The two were in love and built a life together. Part of that life was the blessing of children, which they embraced, and over the course of the next decade, the couple welcomed six beautiful babies.

Over time, Saudra grew weary. Her marriage was beginning to falter, and caring for her six kids each day left little time to address her own needs. She began to deteriorate emotionally which created more stress on her relationships, until, in 2020, she collapsed under the weight of it all.

“I wasn’t taking care of myself — and it all became too much,” she says. “I should have taken better care of myself.”

The following years were tough. Relationship problems led the family to become homeless, and after a difficult divorce, all six of Saudra’s children were placed in foster care.

That’s when she came to Springs Rescue Mission for help.

Founded in 1995, Springs Rescue Mission provides shelter, healthcare and vocational training for unhoused COS residents. At the Mission, Saudra got to know staff members and fellow guests who encouraged her to get involved with vocational training programs, address her mental health needs and begin meeting with a case manager to work toward stable housing.

“I got into the Hope Program and things got better,” she says. “It was good. Inspirational and kept me going. It helped me to think about what I want and begin working toward my goals.”

Saudra found solace and motivation in her faith in God and love for family — believing that one day she will be reunited with her beloved children. After six months in the shelter, she began working at a local bakery and moved into a unit at one of Springs Rescue Mission’s transitional housing properties for women overcoming homelessness.

“It’s lovely,” she says. “It’s so nice to have my own place — and some peace.”

Saudra is independent for the first time in her life. Each day, she goes to work, comes home, makes herself dinner and whispers quiet prayers.

“God is there when things are very difficult,” she says. “I feel that my faith was shaken for a little while, but now I’ve come back and it’s growing.”

With plans to enroll in a medical assistant program at a local college this fall, Saudra hopes to one day help others through her work.

Help neighbors like Saudra overcome homelessness by becoming a monthly Good Samaritan Sponsor. For just $25 a month, you’ll help transform a life in your community. Visit to sign up today!



ELEVATE YOUR WORK Conference Rooms Meeting Rooms Dedicated Desks Flex Desks 719-301-5477 6385 Corporate Dr. Suite 200 Colorado Springs, CO 80919 New Altitude Coworking & Office Space is a new coworking space that empowers people and builds inclusive communities. New Altitude’s Membership and Conference Room Rentals support TRE. 16,000 SQUARE FEET OF OPEN, COLLABORATIVE SPACE WIFI PRINTING SERVICES BEVERAGE STATIONS ACCESS TO THE BUILDING NETWORKING OPPORTUNITIES INTERACTIVE WALL SPACE AND BOOK LIBRARIES FIVE UNIQUE CONFERENCE ROOMS TWO BREAK-OUT ROOMS GET A FREE DAY PASS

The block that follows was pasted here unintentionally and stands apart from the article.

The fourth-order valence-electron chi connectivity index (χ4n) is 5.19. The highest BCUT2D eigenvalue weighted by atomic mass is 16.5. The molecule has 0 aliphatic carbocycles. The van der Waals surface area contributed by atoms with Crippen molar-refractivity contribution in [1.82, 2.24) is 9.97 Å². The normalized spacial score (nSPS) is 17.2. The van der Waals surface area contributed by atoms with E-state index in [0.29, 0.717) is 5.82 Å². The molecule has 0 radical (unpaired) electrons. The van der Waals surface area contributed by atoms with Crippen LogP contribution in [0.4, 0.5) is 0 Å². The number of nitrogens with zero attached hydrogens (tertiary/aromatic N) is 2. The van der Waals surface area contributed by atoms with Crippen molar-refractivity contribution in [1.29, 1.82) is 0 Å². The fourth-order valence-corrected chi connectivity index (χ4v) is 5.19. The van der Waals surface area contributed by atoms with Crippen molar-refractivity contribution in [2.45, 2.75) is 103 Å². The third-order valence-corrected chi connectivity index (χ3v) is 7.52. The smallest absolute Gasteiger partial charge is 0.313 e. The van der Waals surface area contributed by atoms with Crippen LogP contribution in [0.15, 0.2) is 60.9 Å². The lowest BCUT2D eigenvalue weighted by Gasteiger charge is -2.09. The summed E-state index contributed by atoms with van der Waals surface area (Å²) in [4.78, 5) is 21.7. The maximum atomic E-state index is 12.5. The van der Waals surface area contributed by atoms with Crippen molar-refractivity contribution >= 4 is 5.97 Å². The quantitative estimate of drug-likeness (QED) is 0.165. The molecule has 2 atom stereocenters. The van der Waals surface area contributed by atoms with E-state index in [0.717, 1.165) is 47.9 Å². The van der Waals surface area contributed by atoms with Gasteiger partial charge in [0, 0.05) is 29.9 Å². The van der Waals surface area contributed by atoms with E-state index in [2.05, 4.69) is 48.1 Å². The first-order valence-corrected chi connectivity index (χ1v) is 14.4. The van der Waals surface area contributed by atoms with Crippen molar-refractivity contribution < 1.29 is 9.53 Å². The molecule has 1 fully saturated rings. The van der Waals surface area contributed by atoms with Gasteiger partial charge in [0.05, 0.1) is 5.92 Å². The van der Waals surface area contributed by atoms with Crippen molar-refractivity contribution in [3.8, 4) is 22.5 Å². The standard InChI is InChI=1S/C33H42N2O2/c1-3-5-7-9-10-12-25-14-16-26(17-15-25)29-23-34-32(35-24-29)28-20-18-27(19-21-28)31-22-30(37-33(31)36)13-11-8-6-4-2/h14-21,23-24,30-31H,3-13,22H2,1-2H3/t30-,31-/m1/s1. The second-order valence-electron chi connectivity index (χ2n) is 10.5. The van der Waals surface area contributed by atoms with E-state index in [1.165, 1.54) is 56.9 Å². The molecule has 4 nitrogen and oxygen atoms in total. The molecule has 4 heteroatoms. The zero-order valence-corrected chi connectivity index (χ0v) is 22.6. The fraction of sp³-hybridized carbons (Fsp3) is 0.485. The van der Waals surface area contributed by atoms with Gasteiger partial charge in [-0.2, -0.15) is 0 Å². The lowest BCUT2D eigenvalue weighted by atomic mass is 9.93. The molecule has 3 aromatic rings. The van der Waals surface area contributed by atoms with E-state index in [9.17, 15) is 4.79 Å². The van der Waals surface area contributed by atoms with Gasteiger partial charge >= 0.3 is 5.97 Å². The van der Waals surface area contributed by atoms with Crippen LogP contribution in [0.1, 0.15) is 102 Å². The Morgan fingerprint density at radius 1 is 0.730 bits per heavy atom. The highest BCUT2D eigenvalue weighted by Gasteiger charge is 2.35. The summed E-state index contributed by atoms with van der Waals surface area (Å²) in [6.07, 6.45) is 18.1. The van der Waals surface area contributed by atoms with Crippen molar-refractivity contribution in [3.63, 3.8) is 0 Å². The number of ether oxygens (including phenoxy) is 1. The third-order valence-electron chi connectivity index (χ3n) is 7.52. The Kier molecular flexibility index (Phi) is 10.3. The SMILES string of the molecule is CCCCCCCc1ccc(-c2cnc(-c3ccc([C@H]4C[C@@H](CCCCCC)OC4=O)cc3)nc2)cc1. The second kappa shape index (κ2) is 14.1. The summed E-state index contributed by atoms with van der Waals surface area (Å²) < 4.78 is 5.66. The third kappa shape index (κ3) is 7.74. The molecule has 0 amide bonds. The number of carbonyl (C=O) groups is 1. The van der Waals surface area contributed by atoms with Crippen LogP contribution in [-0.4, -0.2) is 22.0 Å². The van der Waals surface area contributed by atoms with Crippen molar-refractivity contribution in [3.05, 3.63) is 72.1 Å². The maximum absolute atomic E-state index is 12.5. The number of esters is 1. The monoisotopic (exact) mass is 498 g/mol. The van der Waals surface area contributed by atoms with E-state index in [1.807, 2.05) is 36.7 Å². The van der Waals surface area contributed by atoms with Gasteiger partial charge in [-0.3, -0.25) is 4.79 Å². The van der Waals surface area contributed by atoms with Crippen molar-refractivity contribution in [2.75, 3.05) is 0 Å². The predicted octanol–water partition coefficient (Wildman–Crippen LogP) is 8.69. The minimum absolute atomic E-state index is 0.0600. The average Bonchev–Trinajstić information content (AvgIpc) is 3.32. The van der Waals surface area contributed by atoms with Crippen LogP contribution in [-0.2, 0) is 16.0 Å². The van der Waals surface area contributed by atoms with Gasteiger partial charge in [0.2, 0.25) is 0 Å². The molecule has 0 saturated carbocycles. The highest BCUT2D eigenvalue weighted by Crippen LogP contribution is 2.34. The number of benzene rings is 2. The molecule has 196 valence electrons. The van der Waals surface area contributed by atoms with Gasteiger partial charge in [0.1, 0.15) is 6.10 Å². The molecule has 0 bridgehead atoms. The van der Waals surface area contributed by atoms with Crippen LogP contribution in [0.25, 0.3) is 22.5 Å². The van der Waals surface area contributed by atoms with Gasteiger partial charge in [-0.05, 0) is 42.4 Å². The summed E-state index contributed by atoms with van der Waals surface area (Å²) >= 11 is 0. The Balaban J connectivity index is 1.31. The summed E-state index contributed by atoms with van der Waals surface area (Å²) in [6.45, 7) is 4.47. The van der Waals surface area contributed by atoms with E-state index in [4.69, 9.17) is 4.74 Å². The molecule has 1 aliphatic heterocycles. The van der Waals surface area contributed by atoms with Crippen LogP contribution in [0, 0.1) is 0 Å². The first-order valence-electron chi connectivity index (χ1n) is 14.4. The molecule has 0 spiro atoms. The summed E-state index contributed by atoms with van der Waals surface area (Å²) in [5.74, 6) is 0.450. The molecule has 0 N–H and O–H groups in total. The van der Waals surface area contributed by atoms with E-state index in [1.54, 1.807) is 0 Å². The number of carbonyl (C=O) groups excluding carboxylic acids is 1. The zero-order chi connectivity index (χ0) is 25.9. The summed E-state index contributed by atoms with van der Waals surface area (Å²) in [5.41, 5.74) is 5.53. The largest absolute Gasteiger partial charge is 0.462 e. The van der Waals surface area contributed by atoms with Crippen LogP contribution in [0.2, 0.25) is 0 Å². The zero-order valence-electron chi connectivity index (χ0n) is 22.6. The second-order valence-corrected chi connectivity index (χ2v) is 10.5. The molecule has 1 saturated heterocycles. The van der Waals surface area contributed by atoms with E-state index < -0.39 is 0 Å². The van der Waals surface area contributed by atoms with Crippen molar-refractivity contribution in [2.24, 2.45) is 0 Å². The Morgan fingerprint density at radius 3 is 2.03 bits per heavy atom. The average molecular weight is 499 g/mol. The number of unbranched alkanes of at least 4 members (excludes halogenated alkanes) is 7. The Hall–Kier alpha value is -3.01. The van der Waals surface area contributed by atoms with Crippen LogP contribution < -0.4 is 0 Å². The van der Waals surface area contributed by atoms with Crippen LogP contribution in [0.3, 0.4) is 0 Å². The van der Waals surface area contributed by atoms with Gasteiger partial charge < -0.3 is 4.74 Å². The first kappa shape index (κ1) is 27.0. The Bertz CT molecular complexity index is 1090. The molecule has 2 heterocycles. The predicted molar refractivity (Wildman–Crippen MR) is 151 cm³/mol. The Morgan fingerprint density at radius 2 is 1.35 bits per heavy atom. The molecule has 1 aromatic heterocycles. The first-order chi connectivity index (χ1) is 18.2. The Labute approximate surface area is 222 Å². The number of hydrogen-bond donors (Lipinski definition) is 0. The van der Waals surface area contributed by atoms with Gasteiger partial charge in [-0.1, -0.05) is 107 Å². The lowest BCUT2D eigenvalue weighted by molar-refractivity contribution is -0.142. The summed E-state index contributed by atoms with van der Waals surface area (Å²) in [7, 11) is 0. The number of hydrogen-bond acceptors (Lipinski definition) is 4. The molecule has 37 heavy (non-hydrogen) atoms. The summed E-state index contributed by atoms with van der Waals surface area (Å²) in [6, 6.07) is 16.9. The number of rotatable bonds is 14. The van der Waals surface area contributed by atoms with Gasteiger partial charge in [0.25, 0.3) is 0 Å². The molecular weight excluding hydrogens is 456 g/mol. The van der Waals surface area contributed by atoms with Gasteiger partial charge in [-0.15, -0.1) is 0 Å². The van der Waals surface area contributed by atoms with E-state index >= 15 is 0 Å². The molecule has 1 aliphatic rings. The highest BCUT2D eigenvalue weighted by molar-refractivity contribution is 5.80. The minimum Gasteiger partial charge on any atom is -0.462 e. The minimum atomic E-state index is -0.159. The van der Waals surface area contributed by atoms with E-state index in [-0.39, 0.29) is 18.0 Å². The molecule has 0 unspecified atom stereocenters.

If you’ve never met Heidi Brandon, picture a creative, dedicated advocate and community leader who is an Olympic-level swimmer with a mean spaghetti squash recipe. A self-advocate and member of The Resource Exchange (TRE) Board of Directors since 1990, Heidi is passionate about issues that impact the people served by TRE, a local nonprofit that coordinates care and case management for the disabled community.

“I’ve learned a lot while being on the board,” Brandon says. She emphasizes how important advocacy is for herself and others, noting, “I speak out to organizations or agencies. I try to advocate for other people who don’t have a voice.”

Heidi’s friends often turn to her for guidance on issues ranging from day programs to Medicaid waiver services. Armed with their concerns, she attends meetings, determined to make a difference. “Sometimes,” she admits, “it’s challenging not to be able to help everyone — I wish there were more of me!”

Beyond her advocacy work, Heidi openly shares her personal journey with epilepsy. Her involvement in Special Olympics was rewarding, beginning at eight years old. As an accomplished swimmer, she competed in the 1991 International World Games in Minnesota, securing a gold, silver and two bronze medals.

Today, she is a familiar face at TRE and its social impact business, New Altitude. Within New Altitude’s co-working space in Colorado Springs, The Whispering Aspen contributes to a unique initiative. The store features products created and sold by people with disabilities. Heidi’s specialty is designing vibrant coasters

using diamond art — a technique that involves adhering diamond-like jewels to surfaces, resulting in colorful mosaics. She explains, “Art relaxes me. Working here allows me to be independent and pursue my craft wherever I am.”